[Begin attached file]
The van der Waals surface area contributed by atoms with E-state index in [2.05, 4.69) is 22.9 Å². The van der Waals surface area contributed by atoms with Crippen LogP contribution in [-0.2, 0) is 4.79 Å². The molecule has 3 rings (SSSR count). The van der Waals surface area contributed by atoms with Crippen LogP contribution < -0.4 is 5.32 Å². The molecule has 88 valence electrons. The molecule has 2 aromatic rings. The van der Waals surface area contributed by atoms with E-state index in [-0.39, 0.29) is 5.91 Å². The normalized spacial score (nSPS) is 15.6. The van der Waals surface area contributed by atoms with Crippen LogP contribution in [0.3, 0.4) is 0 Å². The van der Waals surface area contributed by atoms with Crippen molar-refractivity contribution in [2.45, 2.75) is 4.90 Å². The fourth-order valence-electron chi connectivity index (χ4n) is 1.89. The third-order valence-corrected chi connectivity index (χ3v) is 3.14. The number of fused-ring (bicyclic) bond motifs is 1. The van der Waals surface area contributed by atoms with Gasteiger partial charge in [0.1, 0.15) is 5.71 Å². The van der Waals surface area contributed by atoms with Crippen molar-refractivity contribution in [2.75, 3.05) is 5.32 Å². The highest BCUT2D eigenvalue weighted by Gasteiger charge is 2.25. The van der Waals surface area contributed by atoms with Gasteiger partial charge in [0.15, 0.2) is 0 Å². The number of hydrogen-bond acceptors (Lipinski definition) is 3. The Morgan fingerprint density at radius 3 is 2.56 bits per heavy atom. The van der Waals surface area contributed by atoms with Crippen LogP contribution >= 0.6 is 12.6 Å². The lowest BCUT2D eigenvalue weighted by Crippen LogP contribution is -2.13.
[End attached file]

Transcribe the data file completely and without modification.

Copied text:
The van der Waals surface area contributed by atoms with E-state index in [2.05, 4.69) is 22.9 Å². The van der Waals surface area contributed by atoms with Crippen LogP contribution in [-0.2, 0) is 4.79 Å². The molecule has 3 rings (SSSR count). The van der Waals surface area contributed by atoms with Crippen LogP contribution < -0.4 is 5.32 Å². The molecule has 88 valence electrons. The molecule has 2 aromatic rings. The van der Waals surface area contributed by atoms with E-state index in [-0.39, 0.29) is 5.91 Å². The normalized spacial score (nSPS) is 15.6. The van der Waals surface area contributed by atoms with Crippen LogP contribution in [0.3, 0.4) is 0 Å². The van der Waals surface area contributed by atoms with Crippen molar-refractivity contribution in [2.45, 2.75) is 4.90 Å². The fourth-order valence-electron chi connectivity index (χ4n) is 1.89. The third-order valence-corrected chi connectivity index (χ3v) is 3.14. The number of fused-ring (bicyclic) bond motifs is 1. The van der Waals surface area contributed by atoms with Gasteiger partial charge in [0.1, 0.15) is 5.71 Å². The van der Waals surface area contributed by atoms with Crippen molar-refractivity contribution in [2.75, 3.05) is 5.32 Å². The highest BCUT2D eigenvalue weighted by Gasteiger charge is 2.25. The van der Waals surface area contributed by atoms with Gasteiger partial charge in [0.15, 0.2) is 0 Å². The number of hydrogen-bond acceptors (Lipinski definition) is 3. The Morgan fingerprint density at radius 3 is 2.56 bits per heavy atom. The van der Waals surface area contributed by atoms with Crippen LogP contribution >= 0.6 is 12.6 Å². The lowest BCUT2D eigenvalue weighted by Crippen LogP contribution is -2.13.